Food, Health

Greening your Smoothies

Greens are everywhere – power greens, supergreens, fresh greens, wheatgrass shots …but what are you supposed to do with them? Greens can be a little bit overwhelming when you’re first trying to incorporate them into your diet. People always ask me how to add them and what to do to make them taste good. The first thing I look to when answering this question is my Blendtech!

Adding greens to your favorite fruit smoothie is a fabulous way to get the power packed nutrients that greens offer. Now I know, the color that greens turn smoothies can be a bit off putting. Most of us aren’t used to drinking something that looks like toxic sludge or worse, something bright green *gasp!* – it looks like slime, not food!! Well, it is food…and it’s food that’s great for you. My simple advice, get over it! And if you just can’t get over it, do what my boyfriend Stephen does, drink it with your eyes closed.

Ok, so now you’re going to take the green smoothie plunge, but you’re not sure how. Well, it’s super easy! You can start by adding fresh greens to your smoothie or a super greens supplement. If you’re adding fresh greens, the ratio for a green smoothie should be 60% fruit and 40% greens (collard, spinach, mustard, kale, or swiss, green or red chard). You really can’t make a mistake, more fruit, less greens and add your favorite liquid and blend. I often use coconut water or just plain water. Sometimes I use fruit juice, but this does up the calorie content of the smoothie. I also like to add my own nutritional boosts to the smoothie like maca powder, acai (pronounced ah-sa-eeee, which is available in the freezer section at Whole Foods or your local health foods store. I usually choose the sugar free acai), flax oil, hemp seeds or almonds. You can add a little honey or agave for sweetness.

Pineapple Mango "SuperGreens" Smoothie

You can find a number of fabulous supergreens in Whole Foods or your favorite health foods store. They range from froze wheatgrass shots to powdered supplements. When buying supergreens supplements it’s important to choose organic. Supergreens are super concentrated which means, if they’re not organic, you’re also going to get super concentrated pesticides- yuck!! I use Green Magma Barley Grass Juice Powder or Pure Synergy.

There really isn’t a specific green smoothie recipe to follow, it’s kind of like a stew, a little of this and a little of that to suit your tastes. Just experiment and see what works for you!.

Terra’s Favorite Green Smoothie

1/2 c. Diced Mango
1/2 c. Diced pineapple
Coconut water
1 Frozen Wheatgrass Shot
1 tbsp of Green Magma Barley Grass Juice Powder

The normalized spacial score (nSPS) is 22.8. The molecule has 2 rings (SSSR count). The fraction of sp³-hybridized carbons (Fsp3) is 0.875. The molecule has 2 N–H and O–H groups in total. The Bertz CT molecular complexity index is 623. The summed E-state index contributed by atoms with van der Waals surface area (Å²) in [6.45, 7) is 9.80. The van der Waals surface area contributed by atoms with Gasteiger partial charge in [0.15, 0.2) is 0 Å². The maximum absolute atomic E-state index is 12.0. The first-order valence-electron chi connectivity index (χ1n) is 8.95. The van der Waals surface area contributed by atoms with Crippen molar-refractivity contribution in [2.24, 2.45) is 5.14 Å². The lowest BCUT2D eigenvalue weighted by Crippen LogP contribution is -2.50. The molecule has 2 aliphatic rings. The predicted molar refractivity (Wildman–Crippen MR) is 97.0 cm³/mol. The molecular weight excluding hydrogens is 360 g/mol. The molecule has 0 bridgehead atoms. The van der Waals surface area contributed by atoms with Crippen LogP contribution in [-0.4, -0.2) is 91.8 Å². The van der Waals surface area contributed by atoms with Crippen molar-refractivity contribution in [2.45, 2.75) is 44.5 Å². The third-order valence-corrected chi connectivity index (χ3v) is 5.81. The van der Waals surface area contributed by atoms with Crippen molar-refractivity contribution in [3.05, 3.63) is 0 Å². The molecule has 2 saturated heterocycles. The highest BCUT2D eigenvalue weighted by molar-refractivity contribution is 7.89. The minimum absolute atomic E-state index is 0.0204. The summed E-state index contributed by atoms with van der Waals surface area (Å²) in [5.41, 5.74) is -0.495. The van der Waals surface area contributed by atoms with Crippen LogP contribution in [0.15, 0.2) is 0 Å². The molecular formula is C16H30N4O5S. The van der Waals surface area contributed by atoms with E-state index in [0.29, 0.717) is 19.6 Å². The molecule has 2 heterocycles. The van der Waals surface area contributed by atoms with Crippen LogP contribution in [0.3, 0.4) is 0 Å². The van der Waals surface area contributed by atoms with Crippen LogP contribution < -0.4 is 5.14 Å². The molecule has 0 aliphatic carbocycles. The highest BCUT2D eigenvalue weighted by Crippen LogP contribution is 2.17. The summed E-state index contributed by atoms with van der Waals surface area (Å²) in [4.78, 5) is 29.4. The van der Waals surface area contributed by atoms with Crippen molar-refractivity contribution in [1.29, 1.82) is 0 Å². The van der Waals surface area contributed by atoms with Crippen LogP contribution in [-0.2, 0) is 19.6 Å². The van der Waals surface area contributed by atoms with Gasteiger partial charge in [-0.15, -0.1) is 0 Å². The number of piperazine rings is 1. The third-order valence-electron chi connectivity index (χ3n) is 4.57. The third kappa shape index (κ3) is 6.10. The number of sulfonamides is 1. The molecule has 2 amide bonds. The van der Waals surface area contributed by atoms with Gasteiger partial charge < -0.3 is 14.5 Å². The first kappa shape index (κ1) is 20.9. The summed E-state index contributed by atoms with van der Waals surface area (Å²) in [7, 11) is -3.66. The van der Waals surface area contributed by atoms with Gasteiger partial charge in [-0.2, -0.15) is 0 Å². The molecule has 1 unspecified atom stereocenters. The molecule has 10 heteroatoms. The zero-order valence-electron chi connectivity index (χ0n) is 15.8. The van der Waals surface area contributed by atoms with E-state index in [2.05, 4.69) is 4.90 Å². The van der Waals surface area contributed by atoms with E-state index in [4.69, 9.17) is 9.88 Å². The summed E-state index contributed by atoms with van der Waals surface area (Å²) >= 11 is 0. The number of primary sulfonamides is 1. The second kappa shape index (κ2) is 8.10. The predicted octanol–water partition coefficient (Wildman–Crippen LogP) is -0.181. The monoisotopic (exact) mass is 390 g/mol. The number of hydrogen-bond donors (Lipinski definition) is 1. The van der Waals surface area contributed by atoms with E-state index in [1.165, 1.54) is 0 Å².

Put it all in the blender and blend! This smoothie will come out electric green with a sweet tang because of the mango and pineapple. It’s my favorite!!

More Life...

Vermont Mulled Cider

One of my favorite treats during the winter months is warm apple cider. I am so excited to head home for the holiday and curl up on the couch in front of our cast iron stove with a mug of hot mulled cider and a good book. If we were getting married in September, October or November, instead of a ball jar theme, we’d be having an apple theme! Apples for the center pieces, carmel apples for the favors and delicious cups of warm mulled cider!
This year I am going to put a new twist on my favorite standard with a very New England ingredient, Vermont maple syrup! This recipe is from “The Official Vermont Maple Cookbook,” published by theVermont Maple Foundation.

Ingredients
  • 2 quarts apple cider
  • 1 cup Pure Vermont Maple Syrup
  • 1 stick cinnamon
  • A few whole cloves
  • Lemon slices, cut in half, for garnish
Preparation:
Combine cider, syrup, cinnamon and cloves and heat thoroughly, but do not boil. Remove cloves and serve hot, garnished with a half lemon slice.
If you want to give this a bit of a kick you can a little whiskey or rum for your adult enjoyment. I might just do that tomorrow night! 😉



Food, More Life...

Grande Soy Chai Latte Please!!!!

Over the past 3 months I have been struggling with kicking the coffee habit. I will admit that I haven’t gone cold turkey and I still enjoy a 1/2 cup on cold mornings when a hot shower just isn’t enough. While tempering my coffee addiction, I started supplementing with soy chai lattes. I always loved the taste of chai, but since I was a coffee girl I rarely ordered them from my local barista, and never made them at home. Oh how the times have changed….